On December 3, National Public Radio’s (NPR) “On Point” program featured a discussion on the rules followed (or violated) by the Obama administration in the execution of the drone war.
Three guests discussed the issue: former George W. Bush administration attorney John Bellinger; Jameel Jaffer, director of the Americans for Civil Liberties (ACLU) Center for Democracy; and the Wall Street Journal Pentagon correspondent, Julian Barnes. The trio explored the question of the legality of the deaths caused by U.S. drone strikes overseas, as well as the possible reason for the shroud of secrecy that covers so much of the policy.
"The most open secret in Washington is the CIA drone program. Although technically classified, it's something the President has discussed, the administration has discussed," Barnes said. One writer commenting on the program described the hush-hush policy as “fake secrecy.” Jaffer called it “absurd.”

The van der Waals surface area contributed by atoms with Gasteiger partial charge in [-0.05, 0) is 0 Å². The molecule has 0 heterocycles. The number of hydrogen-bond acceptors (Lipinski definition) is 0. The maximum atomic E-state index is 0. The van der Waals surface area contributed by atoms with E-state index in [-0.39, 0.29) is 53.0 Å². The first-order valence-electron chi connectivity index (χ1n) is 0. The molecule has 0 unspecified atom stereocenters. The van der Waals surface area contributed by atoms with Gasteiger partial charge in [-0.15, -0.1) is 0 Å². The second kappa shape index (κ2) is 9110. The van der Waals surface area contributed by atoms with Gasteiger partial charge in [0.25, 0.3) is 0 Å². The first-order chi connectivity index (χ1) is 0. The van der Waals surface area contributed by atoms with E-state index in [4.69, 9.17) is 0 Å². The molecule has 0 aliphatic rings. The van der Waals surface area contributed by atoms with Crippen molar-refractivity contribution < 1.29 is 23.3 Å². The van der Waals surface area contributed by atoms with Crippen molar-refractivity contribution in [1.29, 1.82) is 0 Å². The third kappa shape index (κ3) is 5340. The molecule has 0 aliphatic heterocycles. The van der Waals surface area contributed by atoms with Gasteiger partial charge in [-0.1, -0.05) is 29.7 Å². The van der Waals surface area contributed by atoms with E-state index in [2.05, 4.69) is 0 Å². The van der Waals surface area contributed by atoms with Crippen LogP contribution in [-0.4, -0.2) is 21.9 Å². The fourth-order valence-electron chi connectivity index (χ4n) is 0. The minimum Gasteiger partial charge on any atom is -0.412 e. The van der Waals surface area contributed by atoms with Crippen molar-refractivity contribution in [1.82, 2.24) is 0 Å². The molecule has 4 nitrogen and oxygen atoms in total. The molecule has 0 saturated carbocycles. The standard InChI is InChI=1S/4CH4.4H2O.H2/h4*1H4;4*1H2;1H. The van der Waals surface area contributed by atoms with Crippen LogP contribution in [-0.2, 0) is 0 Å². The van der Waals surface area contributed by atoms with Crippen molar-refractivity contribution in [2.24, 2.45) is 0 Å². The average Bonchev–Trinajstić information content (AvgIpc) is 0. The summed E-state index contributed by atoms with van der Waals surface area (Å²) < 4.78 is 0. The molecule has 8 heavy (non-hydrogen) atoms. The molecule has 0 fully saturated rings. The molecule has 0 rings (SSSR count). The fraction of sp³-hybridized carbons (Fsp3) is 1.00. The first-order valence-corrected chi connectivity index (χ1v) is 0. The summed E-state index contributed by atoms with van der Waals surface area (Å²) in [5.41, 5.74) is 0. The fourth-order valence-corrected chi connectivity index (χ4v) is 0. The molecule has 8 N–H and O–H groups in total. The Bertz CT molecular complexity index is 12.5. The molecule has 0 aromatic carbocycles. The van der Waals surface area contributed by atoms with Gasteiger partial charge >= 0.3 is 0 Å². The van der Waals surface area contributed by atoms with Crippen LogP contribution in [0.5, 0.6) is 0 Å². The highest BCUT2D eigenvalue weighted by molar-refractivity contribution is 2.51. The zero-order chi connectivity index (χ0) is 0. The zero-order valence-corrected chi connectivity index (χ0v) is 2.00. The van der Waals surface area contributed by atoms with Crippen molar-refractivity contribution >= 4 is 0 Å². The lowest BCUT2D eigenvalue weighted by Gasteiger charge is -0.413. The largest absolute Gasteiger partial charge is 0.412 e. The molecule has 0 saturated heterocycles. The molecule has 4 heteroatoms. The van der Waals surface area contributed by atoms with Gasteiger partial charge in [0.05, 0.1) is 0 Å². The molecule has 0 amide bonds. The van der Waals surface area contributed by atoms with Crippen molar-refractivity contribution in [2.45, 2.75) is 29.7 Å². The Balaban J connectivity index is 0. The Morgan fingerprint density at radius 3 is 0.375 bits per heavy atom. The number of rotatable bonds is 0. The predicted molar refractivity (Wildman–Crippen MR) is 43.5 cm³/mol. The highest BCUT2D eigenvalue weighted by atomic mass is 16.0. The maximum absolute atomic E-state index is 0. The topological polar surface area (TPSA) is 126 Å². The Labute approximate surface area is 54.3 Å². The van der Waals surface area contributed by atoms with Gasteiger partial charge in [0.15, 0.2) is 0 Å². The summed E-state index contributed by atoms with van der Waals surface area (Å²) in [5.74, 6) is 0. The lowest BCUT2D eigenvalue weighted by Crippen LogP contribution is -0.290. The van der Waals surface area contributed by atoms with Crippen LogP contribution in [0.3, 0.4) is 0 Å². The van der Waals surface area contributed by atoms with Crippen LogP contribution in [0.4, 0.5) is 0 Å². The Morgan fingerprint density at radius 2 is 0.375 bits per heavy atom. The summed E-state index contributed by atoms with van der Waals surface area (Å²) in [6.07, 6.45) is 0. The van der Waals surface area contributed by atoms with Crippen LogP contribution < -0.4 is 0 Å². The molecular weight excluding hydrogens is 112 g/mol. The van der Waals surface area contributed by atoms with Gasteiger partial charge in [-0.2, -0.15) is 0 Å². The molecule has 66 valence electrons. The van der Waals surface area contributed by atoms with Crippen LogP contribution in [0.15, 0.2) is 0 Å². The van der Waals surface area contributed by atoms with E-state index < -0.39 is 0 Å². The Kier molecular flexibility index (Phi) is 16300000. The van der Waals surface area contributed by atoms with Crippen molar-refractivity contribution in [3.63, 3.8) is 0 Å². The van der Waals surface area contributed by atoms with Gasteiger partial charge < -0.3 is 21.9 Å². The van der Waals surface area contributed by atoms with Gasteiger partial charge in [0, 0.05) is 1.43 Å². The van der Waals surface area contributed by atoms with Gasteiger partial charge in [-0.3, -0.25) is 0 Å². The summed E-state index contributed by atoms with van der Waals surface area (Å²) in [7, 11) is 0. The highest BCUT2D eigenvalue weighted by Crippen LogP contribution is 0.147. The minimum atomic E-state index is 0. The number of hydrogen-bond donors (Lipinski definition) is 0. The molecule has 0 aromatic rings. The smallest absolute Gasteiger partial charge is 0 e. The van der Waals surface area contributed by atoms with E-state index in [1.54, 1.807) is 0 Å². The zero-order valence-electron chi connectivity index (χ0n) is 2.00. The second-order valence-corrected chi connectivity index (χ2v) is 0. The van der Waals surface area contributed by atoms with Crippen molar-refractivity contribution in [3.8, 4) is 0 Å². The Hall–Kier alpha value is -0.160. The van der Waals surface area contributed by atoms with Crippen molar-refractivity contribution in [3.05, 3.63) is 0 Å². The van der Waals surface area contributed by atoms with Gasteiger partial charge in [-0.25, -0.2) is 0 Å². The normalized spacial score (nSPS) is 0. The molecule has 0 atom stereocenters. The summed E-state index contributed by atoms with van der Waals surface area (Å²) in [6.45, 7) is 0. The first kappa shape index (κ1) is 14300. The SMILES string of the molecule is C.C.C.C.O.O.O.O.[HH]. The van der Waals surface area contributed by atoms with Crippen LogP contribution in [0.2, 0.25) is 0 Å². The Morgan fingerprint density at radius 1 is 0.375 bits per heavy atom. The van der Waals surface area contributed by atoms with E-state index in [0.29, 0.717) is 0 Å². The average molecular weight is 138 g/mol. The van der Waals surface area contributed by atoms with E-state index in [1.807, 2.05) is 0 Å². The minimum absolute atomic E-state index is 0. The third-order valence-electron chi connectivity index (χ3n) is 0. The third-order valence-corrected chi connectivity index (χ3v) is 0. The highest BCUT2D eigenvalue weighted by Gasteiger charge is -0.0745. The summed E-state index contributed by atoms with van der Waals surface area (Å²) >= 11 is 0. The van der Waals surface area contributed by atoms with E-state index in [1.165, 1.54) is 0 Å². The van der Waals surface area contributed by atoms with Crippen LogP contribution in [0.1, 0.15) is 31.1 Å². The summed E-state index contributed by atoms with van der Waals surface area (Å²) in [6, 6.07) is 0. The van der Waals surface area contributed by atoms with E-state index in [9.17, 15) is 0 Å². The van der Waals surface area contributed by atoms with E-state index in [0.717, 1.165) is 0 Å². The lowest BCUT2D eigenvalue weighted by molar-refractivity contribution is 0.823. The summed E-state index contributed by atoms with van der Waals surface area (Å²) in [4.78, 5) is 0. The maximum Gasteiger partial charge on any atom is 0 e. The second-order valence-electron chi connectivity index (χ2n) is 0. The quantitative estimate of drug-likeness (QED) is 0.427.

It is preposterous. The assertion that this program is a secret is nothing short of absurd. For more than two years, senior officials have been making claims about the program both on the record and off. They've claimed that the program is effective, lawful and closely supervised. If they can make these claims, there is no reason why they should not be required to respond to [Freedom of Information Act] requests.
There is evidence of the truth of that assertion.
President Obama himself has spoken on the record recently about various aspects of the parameters he imposes on himself before ordering the summary execution of a “suspected militant.”
From his interview with Ben Swann, host of Reality Check on Cincinnati’s Fox affiliate, to his sit-down with CNN’s chief White House correspondent Jessica Yellin, the kill-list compiler-in-chief is gradually exposing details of the principles he purportedly follows before targeting someone for assassination.
When asked by CNN what process he uses to make the life-or-death decisions to deploy the drones to kill a “militant,” President Obama listed five criteria:
Click here to read the entire article.
Photo of MQ-9 Reaper Unmanned Aerial Vehicle